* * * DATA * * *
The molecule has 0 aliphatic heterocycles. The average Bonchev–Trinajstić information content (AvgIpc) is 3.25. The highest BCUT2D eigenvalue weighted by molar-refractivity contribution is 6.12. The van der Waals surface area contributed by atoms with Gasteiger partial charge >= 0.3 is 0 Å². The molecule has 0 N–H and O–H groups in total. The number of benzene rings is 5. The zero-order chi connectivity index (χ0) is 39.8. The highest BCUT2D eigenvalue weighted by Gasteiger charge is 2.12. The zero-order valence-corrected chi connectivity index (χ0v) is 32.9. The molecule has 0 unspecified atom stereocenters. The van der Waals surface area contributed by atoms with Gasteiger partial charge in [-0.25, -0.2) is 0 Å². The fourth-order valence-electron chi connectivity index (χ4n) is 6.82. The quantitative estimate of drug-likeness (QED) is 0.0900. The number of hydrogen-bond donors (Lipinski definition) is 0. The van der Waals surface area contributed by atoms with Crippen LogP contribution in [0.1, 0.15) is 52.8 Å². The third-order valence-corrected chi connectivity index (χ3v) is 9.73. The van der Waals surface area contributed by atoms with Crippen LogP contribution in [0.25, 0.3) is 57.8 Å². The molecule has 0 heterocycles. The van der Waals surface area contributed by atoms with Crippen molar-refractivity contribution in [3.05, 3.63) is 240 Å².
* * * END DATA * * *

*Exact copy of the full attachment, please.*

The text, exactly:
The molecule has 0 aliphatic heterocycles. The average Bonchev–Trinajstić information content (AvgIpc) is 3.25. The highest BCUT2D eigenvalue weighted by molar-refractivity contribution is 6.12. The van der Waals surface area contributed by atoms with Gasteiger partial charge >= 0.3 is 0 Å². The molecule has 0 N–H and O–H groups in total. The number of benzene rings is 5. The zero-order chi connectivity index (χ0) is 39.8. The highest BCUT2D eigenvalue weighted by Gasteiger charge is 2.12. The zero-order valence-corrected chi connectivity index (χ0v) is 32.9. The molecule has 0 unspecified atom stereocenters. The van der Waals surface area contributed by atoms with Gasteiger partial charge in [-0.25, -0.2) is 0 Å². The fourth-order valence-electron chi connectivity index (χ4n) is 6.82. The quantitative estimate of drug-likeness (QED) is 0.0900. The number of hydrogen-bond donors (Lipinski definition) is 0. The van der Waals surface area contributed by atoms with Crippen LogP contribution in [0.1, 0.15) is 52.8 Å². The third-order valence-corrected chi connectivity index (χ3v) is 9.73. The van der Waals surface area contributed by atoms with Crippen LogP contribution in [0.25, 0.3) is 57.8 Å². The molecule has 0 heterocycles. The van der Waals surface area contributed by atoms with Crippen molar-refractivity contribution in [3.05, 3.63) is 240 Å².